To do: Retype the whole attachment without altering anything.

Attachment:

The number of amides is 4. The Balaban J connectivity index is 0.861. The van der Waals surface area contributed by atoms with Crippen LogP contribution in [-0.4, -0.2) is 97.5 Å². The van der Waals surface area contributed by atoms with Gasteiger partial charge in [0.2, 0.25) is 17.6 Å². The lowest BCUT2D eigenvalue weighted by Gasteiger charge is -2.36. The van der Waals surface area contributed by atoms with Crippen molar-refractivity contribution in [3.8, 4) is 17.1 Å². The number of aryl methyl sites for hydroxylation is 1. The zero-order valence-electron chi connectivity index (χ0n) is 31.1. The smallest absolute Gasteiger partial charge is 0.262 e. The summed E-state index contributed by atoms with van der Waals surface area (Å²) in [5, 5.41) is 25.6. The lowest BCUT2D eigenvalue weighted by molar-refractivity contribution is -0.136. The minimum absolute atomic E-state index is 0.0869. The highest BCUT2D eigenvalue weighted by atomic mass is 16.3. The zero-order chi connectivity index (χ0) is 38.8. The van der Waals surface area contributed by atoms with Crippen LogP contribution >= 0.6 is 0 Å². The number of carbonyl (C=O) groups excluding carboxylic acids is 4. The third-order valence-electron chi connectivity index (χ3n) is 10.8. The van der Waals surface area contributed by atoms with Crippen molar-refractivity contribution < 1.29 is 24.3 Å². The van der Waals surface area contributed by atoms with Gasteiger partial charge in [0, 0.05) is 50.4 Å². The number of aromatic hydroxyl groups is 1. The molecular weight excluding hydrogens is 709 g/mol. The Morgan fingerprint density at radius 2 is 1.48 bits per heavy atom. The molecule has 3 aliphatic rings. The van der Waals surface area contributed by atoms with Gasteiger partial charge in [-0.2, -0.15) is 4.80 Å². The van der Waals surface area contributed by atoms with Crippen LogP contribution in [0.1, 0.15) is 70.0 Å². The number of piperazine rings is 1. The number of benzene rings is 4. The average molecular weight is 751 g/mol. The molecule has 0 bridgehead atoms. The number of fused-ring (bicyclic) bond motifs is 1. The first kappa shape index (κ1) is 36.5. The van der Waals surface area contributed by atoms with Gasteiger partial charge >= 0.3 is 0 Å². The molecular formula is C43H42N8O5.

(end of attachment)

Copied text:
The number of amides is 4. The Balaban J connectivity index is 0.861. The van der Waals surface area contributed by atoms with Crippen LogP contribution in [-0.4, -0.2) is 97.5 Å². The van der Waals surface area contributed by atoms with Gasteiger partial charge in [0.2, 0.25) is 17.6 Å². The lowest BCUT2D eigenvalue weighted by Gasteiger charge is -2.36. The van der Waals surface area contributed by atoms with Crippen molar-refractivity contribution in [3.8, 4) is 17.1 Å². The number of aryl methyl sites for hydroxylation is 1. The zero-order valence-electron chi connectivity index (χ0n) is 31.1. The smallest absolute Gasteiger partial charge is 0.262 e. The summed E-state index contributed by atoms with van der Waals surface area (Å²) in [5, 5.41) is 25.6. The lowest BCUT2D eigenvalue weighted by molar-refractivity contribution is -0.136. The minimum absolute atomic E-state index is 0.0869. The highest BCUT2D eigenvalue weighted by atomic mass is 16.3. The zero-order chi connectivity index (χ0) is 38.8. The van der Waals surface area contributed by atoms with Crippen LogP contribution >= 0.6 is 0 Å². The number of carbonyl (C=O) groups excluding carboxylic acids is 4. The third-order valence-electron chi connectivity index (χ3n) is 10.8. The van der Waals surface area contributed by atoms with Crippen molar-refractivity contribution < 1.29 is 24.3 Å². The van der Waals surface area contributed by atoms with Gasteiger partial charge in [0, 0.05) is 50.4 Å². The number of aromatic hydroxyl groups is 1. The molecular weight excluding hydrogens is 709 g/mol. The Morgan fingerprint density at radius 2 is 1.48 bits per heavy atom. The molecule has 3 aliphatic rings. The van der Waals surface area contributed by atoms with Gasteiger partial charge in [-0.2, -0.15) is 4.80 Å². The van der Waals surface area contributed by atoms with Crippen LogP contribution in [0.1, 0.15) is 70.0 Å². The number of piperazine rings is 1. The number of benzene rings is 4. The average molecular weight is 751 g/mol. The molecule has 0 bridgehead atoms. The number of fused-ring (bicyclic) bond motifs is 1. The first kappa shape index (κ1) is 36.5. The van der Waals surface area contributed by atoms with Gasteiger partial charge >= 0.3 is 0 Å². The molecular formula is C43H42N8O5.